The 9th Bombardment Group was a bombardment group that spent much of the war in Panama, the Caribbean and the US, before moving to Tinian at the start of 1945 where it spent the last year of the war operating B-29s against Japan.
The group was formed as a reconnaissance unit in 1922 and didn't become a bombardment group until 1935. It was home based until 1940 when it moved to Panama to defend the canal (providing the only heavy bombers in December 1941), and also used its Flying Fortresses for anti-submarine patrols over the Caribbean. In October 1941 the squadron moved to Trinidad, where it remained for the next year.
Between October 1942 and November 1944 the group was based in the US, where it flew a mix of aircraft types and was used as a training unit.
This changed in March 1944 when the group became a Very Heavy bombardment unit and converted to the B-29. It moved to the Pacific at the end of 1944 and joined the Twentieth Air Force on Tinian (where it would be based for the rest of the war). The group was part of the 313th Bombardment Wing, the first B-29 wing to move onto the North Field on Tinian. Operations began in January 1945 with an attack on Maug (in the northern Mariana Islands).
The group spent most of the rest of the war taking part in the heavy bombing campaign against Japan. It was an awarded a Distinguished Unit Citation for an attack on Kawasaki in April 1945. At first the group operated as a high altitude daylight unit, but from March night incendiary raids began.
In April-May 1945 the group was diverted to the Okinawa campaign, attacking Japanese airfields that were being used to against the American invasion force. The group also dropped mines in Japanese waters, and received a second DUC for mining dropping in the Inland Sea in 1945.
After the end of the fighting the group dropped food and supplies to Allied POWs, as well as over flying the Japanese home islands. It remained on Tinian until April 1946 when it moved to the Philippines. The group remained in the Far East until it was inactivated on Guam in 1948.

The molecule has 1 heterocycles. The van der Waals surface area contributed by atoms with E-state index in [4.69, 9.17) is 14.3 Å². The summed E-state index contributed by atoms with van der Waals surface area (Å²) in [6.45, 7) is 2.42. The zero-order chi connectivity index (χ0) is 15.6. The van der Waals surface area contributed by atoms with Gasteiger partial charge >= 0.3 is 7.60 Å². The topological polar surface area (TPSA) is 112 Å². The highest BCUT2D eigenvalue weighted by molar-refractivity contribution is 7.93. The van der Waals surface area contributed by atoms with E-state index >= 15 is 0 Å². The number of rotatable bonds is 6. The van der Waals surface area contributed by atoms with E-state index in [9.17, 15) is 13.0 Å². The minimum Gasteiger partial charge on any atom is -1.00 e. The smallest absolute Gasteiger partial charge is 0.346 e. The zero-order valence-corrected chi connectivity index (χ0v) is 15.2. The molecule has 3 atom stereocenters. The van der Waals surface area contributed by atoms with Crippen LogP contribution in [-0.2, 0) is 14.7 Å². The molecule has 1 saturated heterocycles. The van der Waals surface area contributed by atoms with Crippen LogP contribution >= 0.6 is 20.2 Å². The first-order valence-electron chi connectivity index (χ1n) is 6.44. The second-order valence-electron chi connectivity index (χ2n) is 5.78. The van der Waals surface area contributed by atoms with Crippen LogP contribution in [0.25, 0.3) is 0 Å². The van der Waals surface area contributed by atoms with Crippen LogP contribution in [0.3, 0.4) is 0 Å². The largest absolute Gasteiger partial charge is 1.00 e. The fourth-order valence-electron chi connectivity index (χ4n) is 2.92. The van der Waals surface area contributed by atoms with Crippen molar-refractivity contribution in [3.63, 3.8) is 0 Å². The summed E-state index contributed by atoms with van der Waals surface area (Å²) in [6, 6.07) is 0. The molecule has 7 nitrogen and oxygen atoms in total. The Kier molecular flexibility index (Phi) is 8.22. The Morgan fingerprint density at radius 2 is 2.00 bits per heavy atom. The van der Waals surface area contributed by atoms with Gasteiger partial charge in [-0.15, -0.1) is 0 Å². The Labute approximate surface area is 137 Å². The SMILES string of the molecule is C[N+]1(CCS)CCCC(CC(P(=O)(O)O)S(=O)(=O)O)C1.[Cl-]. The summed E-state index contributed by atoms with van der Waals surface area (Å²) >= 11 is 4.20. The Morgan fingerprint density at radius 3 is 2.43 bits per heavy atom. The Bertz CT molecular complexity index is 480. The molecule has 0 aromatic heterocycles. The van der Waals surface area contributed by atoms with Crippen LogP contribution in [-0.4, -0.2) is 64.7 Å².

1940-1942: Boeing B-17 Flying Fortress
1942-1944: Boeing B-17 Flying Fortress, Consolidated B-24 Liberator; Martin B-26 Marauder
1944-1948: Boeing B-29 Superfortress
|19 July 1922||Authorized as 9th Group (Observation)|
|1 August 1922||Organized|
|1935||Redesignated as 9th Bombardment Group|
|1939||Redesignated as 9th Bombardment Group (Medium)|
|1940||Redesignated as 9th Bombardment Group (Heavy)|
|November 1940||To Panama|
|October 1942||To United States|
|March 1944||Redesignated as 9th Bombardment Group (Very Heavy)|
|November 1944-February 1945||To Pacific and Twentieth Air Force|
|January 1945||Combat debut in Pacific|
|April 1946||To Philippines|
|June 1947||To Marianas|
|20 October 1948||Inactivated|
Maj William O Ryan: 1929-unkn
Col Follett Bradley: Jun 1933-May 1934
Col Walter H Frank: Aug 1934-1936
Lt Col Carl W Connell: 1 Sep 1936-unkn
Col Ross F Cole: Apr 1940
Maj Charles F Born: Aug 1941-unkn
Lt Col Stuart P Wright: 1942
Lt Col Gerald E Williams: 1942
Col Harry G Montgomery: 10 Nov 1942
Col James T Connally: 15 Dec 1942
Col Donald W Eisenhart: 1 May 1944
Col Henry C Huglin: 6 Mar-Aug 1945
Col David Wade: Sep 1945-c. 25 Apr 1947
unkn: Apr 1947-20 Oct 1948.
Mitchel Field, NY: 1 Aug
1922-6 Nov 1940
Rio Hato, Panama: 12 Nov 1940
Waller Field, Trinidad: 30 Oct 1941
Orlando AB, Fla: 31 Oct 1942
Dalhart AAFld, Tex: 9 Mar 1944
McCook AAFld, Neb: 19 May-18 Nov 1944
North Field, Tinian: 28 Dec 1944
Clark Field, Luzon: 15 Apr 1946
Harmon Field, Guam: 9 Jun 1947-20 Oct 1948.
1st Bombardment Squadron; 1922-23, 1929-48, 1949-52
5th Bombardment Squadron; 1922-23, 1929-48, 1949-52
99th Bombardment Squadron: 1929-1948, 1949-52
430th Bombardment Squadron: 1943-44
1940-41: IX Bomber Command
1941-1942: VI Bomber Command; Sixth Air Force
March-November 1944: 313rd Bombardment Wing; XXI Bomber Command; Second Air Force (training in US)
November 1944-48: 313rd Bombardment Wing; XXI Bomber Command; Twentieth Air Force